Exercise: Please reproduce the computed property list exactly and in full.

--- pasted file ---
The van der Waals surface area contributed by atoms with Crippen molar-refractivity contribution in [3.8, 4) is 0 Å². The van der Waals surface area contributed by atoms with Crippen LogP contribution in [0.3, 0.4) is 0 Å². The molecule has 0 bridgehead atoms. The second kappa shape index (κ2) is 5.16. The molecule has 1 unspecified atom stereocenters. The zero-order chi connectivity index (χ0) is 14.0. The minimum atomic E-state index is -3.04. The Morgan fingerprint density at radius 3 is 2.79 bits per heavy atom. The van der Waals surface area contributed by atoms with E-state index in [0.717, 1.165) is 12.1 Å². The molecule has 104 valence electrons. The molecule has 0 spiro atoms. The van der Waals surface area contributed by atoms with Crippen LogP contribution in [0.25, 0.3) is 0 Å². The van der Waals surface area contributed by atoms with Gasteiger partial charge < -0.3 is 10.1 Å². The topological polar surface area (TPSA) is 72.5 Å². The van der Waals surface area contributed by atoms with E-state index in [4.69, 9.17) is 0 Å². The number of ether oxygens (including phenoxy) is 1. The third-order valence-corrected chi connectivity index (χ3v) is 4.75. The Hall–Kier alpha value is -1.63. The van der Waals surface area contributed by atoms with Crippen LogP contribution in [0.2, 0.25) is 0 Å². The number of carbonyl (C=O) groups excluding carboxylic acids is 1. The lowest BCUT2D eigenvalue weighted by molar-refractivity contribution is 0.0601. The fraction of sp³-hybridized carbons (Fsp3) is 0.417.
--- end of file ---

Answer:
The van der Waals surface area contributed by atoms with Crippen molar-refractivity contribution in [3.8, 4) is 0 Å². The van der Waals surface area contributed by atoms with Crippen LogP contribution in [0.3, 0.4) is 0 Å². The molecule has 0 bridgehead atoms. The second kappa shape index (κ2) is 5.16. The molecule has 1 unspecified atom stereocenters. The zero-order chi connectivity index (χ0) is 14.0. The minimum atomic E-state index is -3.04. The Morgan fingerprint density at radius 3 is 2.79 bits per heavy atom. The van der Waals surface area contributed by atoms with E-state index in [0.717, 1.165) is 12.1 Å². The molecule has 104 valence electrons. The molecule has 0 spiro atoms. The van der Waals surface area contributed by atoms with Crippen LogP contribution in [0.25, 0.3) is 0 Å². The van der Waals surface area contributed by atoms with Gasteiger partial charge < -0.3 is 10.1 Å². The topological polar surface area (TPSA) is 72.5 Å². The van der Waals surface area contributed by atoms with E-state index in [4.69, 9.17) is 0 Å². The number of ether oxygens (including phenoxy) is 1. The third-order valence-corrected chi connectivity index (χ3v) is 4.75. The Hall–Kier alpha value is -1.63. The van der Waals surface area contributed by atoms with Crippen LogP contribution in [0.2, 0.25) is 0 Å². The number of carbonyl (C=O) groups excluding carboxylic acids is 1. The lowest BCUT2D eigenvalue weighted by molar-refractivity contribution is 0.0601. The fraction of sp³-hybridized carbons (Fsp3) is 0.417.